We didn’t talk about this before, but now is a good time to talk about the importance of a logo. If you don’t have a logo yet, it’s the time to think that through and take some action. Your logo is how your customers will visually associate your brand with what you offer. Logos should make sense in that they properly represent who you are. So, consider the elements of your bakery and how that might be properly depicted in a logo. And, think simple over complicated. Once you have your logo and your physical bakery location figured out, you need to start thinking through some of the traditional marketing materials. You can add it at your grand opening if you want, and possibly out in the community beforehand. Make sure these items are on your list:

Brochures and Flyers

Select various community sites where your brochures can be prominently displayed. And when you open, make sure these are displayed nicely on your front counter so that customers can grab one if interested.


This is a great strategy to let customers within a certain proximity of your location know that you will be opening soon.

Business Cards

These should be on the front counter of your shop, but you should also make sure that all of your key employees have some with them at all times, even when not at work. This may be an opportunity for a random introduction to turn into a marketing conversation.

Newspaper Ads

Any bakery, whether intended for the general consumer or for commercial purposes, should take to the local paper to announce that they are coming to town. And in modern-day advertising, your traditional print ad will likely also be prominent on the newspaper’s website, which means that you can then share the ad across your social media channels. To that end, make sure that you have someone from the local press at your grand opening so that they can write a feature story in the paper. You can promote that online as well.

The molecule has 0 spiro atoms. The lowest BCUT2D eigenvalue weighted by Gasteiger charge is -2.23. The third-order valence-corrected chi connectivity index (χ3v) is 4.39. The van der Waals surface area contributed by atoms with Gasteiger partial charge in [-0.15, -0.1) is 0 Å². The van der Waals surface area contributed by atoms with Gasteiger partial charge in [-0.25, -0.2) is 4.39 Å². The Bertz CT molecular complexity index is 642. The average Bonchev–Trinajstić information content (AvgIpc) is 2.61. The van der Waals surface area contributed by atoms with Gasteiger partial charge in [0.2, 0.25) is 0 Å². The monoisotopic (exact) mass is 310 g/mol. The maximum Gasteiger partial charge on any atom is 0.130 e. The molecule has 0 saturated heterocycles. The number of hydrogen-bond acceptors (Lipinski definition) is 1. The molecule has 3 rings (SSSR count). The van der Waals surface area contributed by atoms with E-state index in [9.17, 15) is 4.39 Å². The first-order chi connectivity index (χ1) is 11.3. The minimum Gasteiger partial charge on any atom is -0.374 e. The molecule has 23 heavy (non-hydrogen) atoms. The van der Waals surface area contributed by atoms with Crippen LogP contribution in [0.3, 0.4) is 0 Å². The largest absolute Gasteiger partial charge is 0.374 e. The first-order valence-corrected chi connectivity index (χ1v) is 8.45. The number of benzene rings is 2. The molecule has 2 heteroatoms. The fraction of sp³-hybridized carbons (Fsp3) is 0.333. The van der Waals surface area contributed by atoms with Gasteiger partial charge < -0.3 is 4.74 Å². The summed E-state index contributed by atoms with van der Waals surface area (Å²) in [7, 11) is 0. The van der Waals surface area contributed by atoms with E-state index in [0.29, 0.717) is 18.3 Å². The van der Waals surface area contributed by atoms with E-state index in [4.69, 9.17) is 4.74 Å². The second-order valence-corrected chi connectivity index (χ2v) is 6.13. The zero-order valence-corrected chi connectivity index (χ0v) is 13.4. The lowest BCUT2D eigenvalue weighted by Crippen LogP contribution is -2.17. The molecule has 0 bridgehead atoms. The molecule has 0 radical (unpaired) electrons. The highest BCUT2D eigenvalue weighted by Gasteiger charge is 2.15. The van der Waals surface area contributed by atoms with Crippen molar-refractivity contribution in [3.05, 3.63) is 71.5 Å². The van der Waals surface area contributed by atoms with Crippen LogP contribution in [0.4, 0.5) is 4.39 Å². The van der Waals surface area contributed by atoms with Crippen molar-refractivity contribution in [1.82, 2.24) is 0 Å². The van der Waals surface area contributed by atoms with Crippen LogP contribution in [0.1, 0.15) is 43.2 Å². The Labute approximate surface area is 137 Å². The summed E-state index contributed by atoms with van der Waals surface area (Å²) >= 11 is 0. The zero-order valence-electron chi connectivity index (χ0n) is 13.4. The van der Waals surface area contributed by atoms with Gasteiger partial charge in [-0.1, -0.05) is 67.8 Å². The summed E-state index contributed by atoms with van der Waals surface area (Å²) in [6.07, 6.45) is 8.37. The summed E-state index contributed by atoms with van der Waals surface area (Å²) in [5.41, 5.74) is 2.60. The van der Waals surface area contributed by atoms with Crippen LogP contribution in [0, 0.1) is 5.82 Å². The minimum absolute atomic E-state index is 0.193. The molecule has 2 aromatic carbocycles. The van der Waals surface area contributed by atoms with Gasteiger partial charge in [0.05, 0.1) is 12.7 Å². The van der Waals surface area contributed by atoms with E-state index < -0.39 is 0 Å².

Online Marketing is Critical for Any Bakery

As we mentioned earlier, you should have a blend of both traditional and online marketing tactics in place. A great place to start is by ensuring that you are active on social media. For a bakery, social media sites like Instagram and Pinterest will provide great opportunities. You can showcase beautiful imagery of your baked goods and even some personal baking recipes that you might like to put online. Facebook and Twitter are also great for you to keep your followers up to date on the latest and greatest.

Focus on Community Events

As a bakery, make sure that you are a part of every community event that you can, whether it be a local craft fair (you can sell cupcakes as a snack), local sporting events, etc. Help with fundraisers in town by donating a portion of your proceeds to a community need or organization. These gestures will go a long way with your customers.

If you take the time to plan your marketing effort upfront and are diligent enough to carry it out, you will be rewarded. A great product that is marketed correctly to the right people at the right time and in the right place is a true recipe for success.